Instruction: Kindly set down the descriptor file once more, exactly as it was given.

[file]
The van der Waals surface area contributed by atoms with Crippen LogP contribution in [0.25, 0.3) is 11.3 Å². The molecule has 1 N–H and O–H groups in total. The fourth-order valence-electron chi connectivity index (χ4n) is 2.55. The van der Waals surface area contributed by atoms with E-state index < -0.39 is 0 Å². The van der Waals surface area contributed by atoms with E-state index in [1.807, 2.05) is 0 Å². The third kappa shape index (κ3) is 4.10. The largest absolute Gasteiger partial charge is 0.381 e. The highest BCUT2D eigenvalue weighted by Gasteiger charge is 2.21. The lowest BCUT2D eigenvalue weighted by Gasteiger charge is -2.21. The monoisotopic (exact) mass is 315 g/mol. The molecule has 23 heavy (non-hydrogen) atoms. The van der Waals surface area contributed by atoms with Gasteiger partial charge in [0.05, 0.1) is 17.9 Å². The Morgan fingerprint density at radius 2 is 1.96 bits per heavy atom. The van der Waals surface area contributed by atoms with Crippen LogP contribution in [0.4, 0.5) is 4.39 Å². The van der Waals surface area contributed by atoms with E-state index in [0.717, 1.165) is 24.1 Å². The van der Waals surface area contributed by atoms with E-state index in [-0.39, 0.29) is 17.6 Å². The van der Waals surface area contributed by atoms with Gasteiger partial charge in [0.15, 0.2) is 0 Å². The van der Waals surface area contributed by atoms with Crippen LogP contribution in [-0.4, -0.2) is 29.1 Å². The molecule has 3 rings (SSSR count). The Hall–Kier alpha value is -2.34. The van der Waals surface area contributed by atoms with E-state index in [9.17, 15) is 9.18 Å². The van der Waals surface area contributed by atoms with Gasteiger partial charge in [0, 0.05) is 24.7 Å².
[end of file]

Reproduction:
The van der Waals surface area contributed by atoms with Crippen LogP contribution in [0.25, 0.3) is 11.3 Å². The molecule has 1 N–H and O–H groups in total. The fourth-order valence-electron chi connectivity index (χ4n) is 2.55. The van der Waals surface area contributed by atoms with E-state index < -0.39 is 0 Å². The van der Waals surface area contributed by atoms with E-state index in [1.807, 2.05) is 0 Å². The third kappa shape index (κ3) is 4.10. The largest absolute Gasteiger partial charge is 0.381 e. The highest BCUT2D eigenvalue weighted by Gasteiger charge is 2.21. The lowest BCUT2D eigenvalue weighted by Gasteiger charge is -2.21. The monoisotopic (exact) mass is 315 g/mol. The molecule has 23 heavy (non-hydrogen) atoms. The van der Waals surface area contributed by atoms with Gasteiger partial charge in [0.05, 0.1) is 17.9 Å². The Morgan fingerprint density at radius 2 is 1.96 bits per heavy atom. The van der Waals surface area contributed by atoms with Crippen LogP contribution in [0.4, 0.5) is 4.39 Å². The van der Waals surface area contributed by atoms with E-state index in [0.717, 1.165) is 24.1 Å². The van der Waals surface area contributed by atoms with E-state index in [-0.39, 0.29) is 17.6 Å². The van der Waals surface area contributed by atoms with Gasteiger partial charge in [0.15, 0.2) is 0 Å². The van der Waals surface area contributed by atoms with Crippen LogP contribution in [-0.4, -0.2) is 29.1 Å². The molecule has 3 rings (SSSR count). The Hall–Kier alpha value is -2.34. The van der Waals surface area contributed by atoms with E-state index in [9.17, 15) is 9.18 Å². The van der Waals surface area contributed by atoms with Gasteiger partial charge in [0, 0.05) is 24.7 Å².